Saturday, January 21, 2006

Now Let Us Praise Famous Rifles

Like many a boy, Westerns were my cinematic meat and potatoes, and almost invariably the weapon of choice no matter who was doing the shooting was the Winchester lever-action rifle. This was true for the good guys trying to maintain law and order like Jimmy Stewart, John Wayne and Henry Fonda, and the bad guys trying to raise hell like Billy the Kid and Jesse James (pictured at left with his trusty Winchester).

So I shed tear or two onto my red paisley bandana when I read this week that the New Haven, Conn., factory where Winchester lever-action rifles have been made for over 150 year is closing.

Washington Post writer Stephen Hunter has penned a beautiful appreciation to the Winchester, part of which is excerpted here:
The Winchester lever-guns mean something to a variety of American imaginations. They have been manufactured in one form or another since 1849. The most abundant variant, the Model 94, has been built more than 6 million times since 1895 with only minor changes. Those 111 years span an era of extraordinary technological development. It's doubtful any other complex machine has a longer record of manufacture. Think about it: Today, in the age of the iPod and robots wandering Mars, essentially the same rattly contraption that felled troopers at the Little Bighorn is still found brand-new and brightly packaged on the shelves of most Western, Southern and Midwestern hardware stores.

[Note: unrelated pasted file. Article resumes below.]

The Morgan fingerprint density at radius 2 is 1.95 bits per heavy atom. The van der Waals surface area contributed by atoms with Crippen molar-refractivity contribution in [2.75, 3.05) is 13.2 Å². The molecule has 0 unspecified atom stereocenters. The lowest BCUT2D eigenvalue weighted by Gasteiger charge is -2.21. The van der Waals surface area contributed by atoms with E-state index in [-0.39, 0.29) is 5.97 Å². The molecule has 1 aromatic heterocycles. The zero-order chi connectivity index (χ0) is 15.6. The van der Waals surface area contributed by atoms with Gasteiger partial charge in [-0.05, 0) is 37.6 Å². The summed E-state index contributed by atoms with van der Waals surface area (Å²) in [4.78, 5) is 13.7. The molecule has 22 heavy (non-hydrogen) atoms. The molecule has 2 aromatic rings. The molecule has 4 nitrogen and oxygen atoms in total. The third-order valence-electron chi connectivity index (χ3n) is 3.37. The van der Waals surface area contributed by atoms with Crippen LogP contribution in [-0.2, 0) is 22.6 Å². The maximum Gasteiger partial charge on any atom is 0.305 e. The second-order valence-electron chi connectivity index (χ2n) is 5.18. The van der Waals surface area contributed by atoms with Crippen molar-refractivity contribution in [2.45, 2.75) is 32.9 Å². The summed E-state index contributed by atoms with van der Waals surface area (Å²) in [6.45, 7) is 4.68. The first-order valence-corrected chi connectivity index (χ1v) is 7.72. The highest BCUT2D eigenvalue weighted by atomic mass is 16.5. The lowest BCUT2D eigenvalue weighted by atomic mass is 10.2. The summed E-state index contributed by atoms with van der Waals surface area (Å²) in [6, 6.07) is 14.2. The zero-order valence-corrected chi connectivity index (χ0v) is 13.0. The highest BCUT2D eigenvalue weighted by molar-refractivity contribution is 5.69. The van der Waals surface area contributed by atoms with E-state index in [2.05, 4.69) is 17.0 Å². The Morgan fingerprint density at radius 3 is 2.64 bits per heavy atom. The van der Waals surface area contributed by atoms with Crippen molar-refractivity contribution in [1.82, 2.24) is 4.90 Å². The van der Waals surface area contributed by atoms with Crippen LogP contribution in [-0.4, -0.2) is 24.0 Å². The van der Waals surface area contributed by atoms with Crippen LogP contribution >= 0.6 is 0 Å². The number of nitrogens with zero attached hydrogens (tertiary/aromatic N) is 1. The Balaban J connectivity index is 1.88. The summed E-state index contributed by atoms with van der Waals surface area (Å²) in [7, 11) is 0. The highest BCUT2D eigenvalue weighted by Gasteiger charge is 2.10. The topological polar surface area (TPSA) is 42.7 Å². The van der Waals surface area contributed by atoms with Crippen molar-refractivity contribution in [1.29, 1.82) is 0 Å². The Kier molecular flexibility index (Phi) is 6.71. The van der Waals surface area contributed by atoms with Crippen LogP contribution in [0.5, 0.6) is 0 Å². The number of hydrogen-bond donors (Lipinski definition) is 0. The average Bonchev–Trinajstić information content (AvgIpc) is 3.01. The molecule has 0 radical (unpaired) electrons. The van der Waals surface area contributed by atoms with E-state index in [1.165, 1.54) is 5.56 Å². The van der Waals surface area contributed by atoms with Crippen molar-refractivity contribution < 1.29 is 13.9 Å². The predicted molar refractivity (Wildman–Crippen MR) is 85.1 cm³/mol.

If you take one down and examine it -- kids, don't do this at home, unless Dad has cleared the rifle first and made sure no moldy .30-30s from last year's hunt remain in the chamber -- you note certain things instantaneously.

How light it is, how quick to the shoulder, how pointable! It begs to come to the eye. It swiftly finds what's called the natural point of aim, the perfect equipoise between its own grace and its shooter's talent. There, it wants to be fired. It's knobless and trim yet hardly streamlined. It hails proudly from the pre-streamlined world. No ergonomic study went into its design, only the sound trial and error of Yankee genius that finally found the ideal form.

It's weirdly squarish, yet like other classic guns, it boasts an orchestration of lines of unusual harmony, which somehow seem to soothe the eye. The Colt Peacemaker revolver, the Tommy gun and the Luger have the same effect; all are instantly known and knowable. They have a design charisma that transcends their actual usage in the real world.

The funniest thing about the Winchester lever-action rifle is how American it looks. Its directness speaks to the honest greed of westward expansion, its reliability to the honest hunger of its manufacturers for the big houses it bought them, its toughness to the honest brutality by which it was employed in various arroyos and dry gulches. It lacks subterfuge, subtlety, pretension, airs. It's like the cowboy himself, elegant in its total lack of self-awareness. It's beyond irony or stylization. It's cool because it doesn't care what you or anybody thinks.

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